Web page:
Written almost wholly in verse, Shakespeare contrasts Richard with his successor Bolingbroke to emphasize how care of the kingdom of England and good judgement is inextricably linked with being a successful King. From the onset, Shakespeare presents Richard as vain. In Act I of the first scene Richards interruption of the duel suggests his egotism. The duel gives Richard the opportunity to make a dramatic and grand public gesture, asserting himself as King. As the brawl develops Richard calls Mowbray and Bolingbroke to forgive, forget, conclude and be agreed.
Shakespeares use of verbs in the imperative makes this statement a command. It implies Richard has paid little attention to the reason behind the quarrel, and is instead more interested in people concentrating on his lavish words and public display. The repetition of the o sounds and alliteration of the fs also brings a certain finality to the speech, perhaps hinting at Richards self-important and haughty nature which we see resulting in his demise as King.
This narcissistic portrayal of Richard is continued as the duel unfolds. Shakespeare then further emphasizes Richards enjoyment of power and pleasure in set piece displays of authority with his statement Lions make leopards tame. Richard is referring to himself as the lion and again, Shakespeare uses language to reflect Richards flattery-driven personality whilst perhaps indicating that without firm governing, leopards such as Mowbray and Bolingbroke will be able to attack Richards position of King.
Shakespeare emphasises how ineffective kingship is dominated by flattery and vanity by surrounding the doomed Richard with sycophants who ultimately result in his downfall. Men such as Bushy, Bagot and Greene are all characters that give the king bad advice leading him to lose the crown. Indeed, it is the inadequate guidance that Richards flatterers give such as to leave England, which enables Bolingbroke to return and subsequently force Richard to abdicate. Shakespeare conveys Richards foolishness in listening to these men through the comments from the other characters he creates.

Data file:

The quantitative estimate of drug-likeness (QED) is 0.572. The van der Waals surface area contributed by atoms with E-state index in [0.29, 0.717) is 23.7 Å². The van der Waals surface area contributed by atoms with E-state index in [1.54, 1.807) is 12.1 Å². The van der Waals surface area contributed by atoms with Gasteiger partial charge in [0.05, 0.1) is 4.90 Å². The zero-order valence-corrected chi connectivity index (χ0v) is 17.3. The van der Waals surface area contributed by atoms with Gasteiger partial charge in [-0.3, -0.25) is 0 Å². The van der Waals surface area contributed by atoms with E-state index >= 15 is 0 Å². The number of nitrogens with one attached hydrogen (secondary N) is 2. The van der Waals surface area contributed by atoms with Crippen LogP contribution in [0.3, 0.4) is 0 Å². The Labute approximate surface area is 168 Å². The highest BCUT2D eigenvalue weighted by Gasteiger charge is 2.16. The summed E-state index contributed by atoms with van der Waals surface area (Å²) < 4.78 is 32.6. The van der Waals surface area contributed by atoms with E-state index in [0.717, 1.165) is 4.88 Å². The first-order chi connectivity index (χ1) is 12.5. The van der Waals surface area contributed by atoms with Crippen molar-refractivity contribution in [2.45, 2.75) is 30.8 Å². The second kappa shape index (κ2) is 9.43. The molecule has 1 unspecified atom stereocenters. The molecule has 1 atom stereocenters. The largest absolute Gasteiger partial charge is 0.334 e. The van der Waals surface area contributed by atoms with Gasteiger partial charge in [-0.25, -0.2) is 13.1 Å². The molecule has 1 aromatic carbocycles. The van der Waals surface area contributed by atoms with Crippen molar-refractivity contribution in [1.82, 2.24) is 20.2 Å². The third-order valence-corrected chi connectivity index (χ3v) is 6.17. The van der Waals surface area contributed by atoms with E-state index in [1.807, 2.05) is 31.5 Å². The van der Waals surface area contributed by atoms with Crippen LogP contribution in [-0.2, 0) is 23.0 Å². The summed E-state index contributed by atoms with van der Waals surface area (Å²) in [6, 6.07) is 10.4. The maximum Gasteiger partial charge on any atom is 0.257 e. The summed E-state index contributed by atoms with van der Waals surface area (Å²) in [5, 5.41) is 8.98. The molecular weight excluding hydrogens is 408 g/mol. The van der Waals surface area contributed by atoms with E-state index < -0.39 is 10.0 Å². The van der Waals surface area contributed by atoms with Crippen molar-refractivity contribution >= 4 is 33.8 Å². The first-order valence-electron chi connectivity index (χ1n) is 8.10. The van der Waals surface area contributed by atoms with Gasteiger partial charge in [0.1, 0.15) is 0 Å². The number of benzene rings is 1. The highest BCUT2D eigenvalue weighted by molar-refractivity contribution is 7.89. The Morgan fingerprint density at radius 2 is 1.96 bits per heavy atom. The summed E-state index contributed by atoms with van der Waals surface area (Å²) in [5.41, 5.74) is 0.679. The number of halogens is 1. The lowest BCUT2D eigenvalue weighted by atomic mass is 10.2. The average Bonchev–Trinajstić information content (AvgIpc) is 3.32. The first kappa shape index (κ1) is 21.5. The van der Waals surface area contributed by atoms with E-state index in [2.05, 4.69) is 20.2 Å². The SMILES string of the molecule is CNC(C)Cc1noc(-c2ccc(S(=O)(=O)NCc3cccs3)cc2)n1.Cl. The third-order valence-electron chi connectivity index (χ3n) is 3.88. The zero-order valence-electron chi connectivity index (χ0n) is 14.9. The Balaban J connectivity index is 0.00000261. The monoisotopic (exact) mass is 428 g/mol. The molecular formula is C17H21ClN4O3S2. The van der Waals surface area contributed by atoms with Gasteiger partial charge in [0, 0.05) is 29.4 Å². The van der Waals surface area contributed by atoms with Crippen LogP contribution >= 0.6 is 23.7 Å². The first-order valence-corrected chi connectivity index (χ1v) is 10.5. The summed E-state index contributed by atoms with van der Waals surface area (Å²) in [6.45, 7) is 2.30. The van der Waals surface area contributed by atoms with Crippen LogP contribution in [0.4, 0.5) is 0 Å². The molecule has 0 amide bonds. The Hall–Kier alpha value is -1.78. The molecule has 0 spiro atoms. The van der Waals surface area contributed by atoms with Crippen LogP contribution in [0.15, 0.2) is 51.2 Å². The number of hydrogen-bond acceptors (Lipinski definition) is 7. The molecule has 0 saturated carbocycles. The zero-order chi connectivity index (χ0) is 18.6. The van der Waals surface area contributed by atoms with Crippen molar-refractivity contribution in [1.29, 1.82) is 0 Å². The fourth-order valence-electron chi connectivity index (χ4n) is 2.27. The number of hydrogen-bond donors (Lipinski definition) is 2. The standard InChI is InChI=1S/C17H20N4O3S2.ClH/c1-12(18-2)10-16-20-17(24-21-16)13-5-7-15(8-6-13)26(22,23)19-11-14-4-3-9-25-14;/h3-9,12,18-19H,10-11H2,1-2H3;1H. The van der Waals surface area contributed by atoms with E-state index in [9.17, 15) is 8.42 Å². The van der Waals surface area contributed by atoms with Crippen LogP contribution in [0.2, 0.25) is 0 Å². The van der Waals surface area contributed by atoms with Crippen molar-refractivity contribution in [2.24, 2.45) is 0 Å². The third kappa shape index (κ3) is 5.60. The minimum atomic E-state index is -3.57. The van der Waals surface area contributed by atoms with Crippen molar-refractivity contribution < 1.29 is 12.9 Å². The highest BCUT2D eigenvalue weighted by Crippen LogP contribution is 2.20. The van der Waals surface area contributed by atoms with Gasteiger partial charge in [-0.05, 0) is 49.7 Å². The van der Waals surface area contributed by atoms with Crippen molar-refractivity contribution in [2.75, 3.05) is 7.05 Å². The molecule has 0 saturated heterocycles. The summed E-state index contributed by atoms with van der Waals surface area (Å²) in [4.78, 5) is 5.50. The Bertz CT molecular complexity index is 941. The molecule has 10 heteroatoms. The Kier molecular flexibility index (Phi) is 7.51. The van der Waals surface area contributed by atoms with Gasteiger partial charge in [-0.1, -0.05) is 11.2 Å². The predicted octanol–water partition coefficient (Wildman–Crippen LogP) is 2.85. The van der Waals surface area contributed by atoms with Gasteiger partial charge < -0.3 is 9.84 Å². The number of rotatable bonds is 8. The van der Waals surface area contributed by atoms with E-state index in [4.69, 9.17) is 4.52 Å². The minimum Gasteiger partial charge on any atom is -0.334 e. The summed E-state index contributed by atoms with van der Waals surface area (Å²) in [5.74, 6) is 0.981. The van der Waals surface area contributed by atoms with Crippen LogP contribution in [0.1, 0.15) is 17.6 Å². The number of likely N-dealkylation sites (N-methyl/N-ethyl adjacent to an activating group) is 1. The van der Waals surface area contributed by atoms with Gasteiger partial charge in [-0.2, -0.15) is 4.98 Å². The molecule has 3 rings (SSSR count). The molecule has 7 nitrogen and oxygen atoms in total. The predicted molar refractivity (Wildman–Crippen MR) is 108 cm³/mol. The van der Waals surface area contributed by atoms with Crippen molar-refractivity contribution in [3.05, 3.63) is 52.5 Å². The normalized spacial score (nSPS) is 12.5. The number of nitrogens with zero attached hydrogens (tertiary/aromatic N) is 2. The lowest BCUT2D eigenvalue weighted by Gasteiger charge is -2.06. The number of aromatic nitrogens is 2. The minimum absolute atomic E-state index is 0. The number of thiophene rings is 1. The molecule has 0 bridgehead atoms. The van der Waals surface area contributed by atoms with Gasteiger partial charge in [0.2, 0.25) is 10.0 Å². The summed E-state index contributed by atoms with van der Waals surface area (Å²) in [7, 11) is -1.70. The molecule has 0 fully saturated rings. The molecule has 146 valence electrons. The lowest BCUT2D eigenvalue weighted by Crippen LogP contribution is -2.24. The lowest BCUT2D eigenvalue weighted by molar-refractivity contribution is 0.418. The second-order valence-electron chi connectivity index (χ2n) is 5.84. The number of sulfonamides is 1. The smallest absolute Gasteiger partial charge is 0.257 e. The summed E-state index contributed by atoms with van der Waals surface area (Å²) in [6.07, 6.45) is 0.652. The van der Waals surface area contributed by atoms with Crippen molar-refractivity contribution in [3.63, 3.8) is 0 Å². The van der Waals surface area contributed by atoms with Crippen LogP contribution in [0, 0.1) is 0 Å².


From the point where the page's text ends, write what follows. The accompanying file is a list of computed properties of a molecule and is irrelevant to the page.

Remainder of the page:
Bolingbroke, Gaunt and York all refer throughout the play to Richards self-deception and craving for flattery. In Act II for example, York remarks that flattery sounds, / As praises emphasising that although Richard considers the flattery he receives to be accurate in terms of truth, it is not; and that he is so blinded by sycophancy and self adulation that he cannot realise his weaknesses and inadequacy as King. Bolingbroke also makes the audience aware of Richards reliance on obsequiousness with his references to the caterpillars of the Commonwealth.
We interpret the caterpillars to be men such as Bushey and Greene and the term caterpillar conjures up imagery of greedy, lazy almost parasitic vermin who are both a detriment to Richard and the rest of England. Bolingbroke then swears he shall weed and pluck away these men. This continues the portrayal of Bolingbroke as a hero and develops England as an organic entity, which is a recurrent theme throughout. Finally, when Gaunt states the King is basely led by flatterers he indicates his antipathy of Richards reliance upon flattery.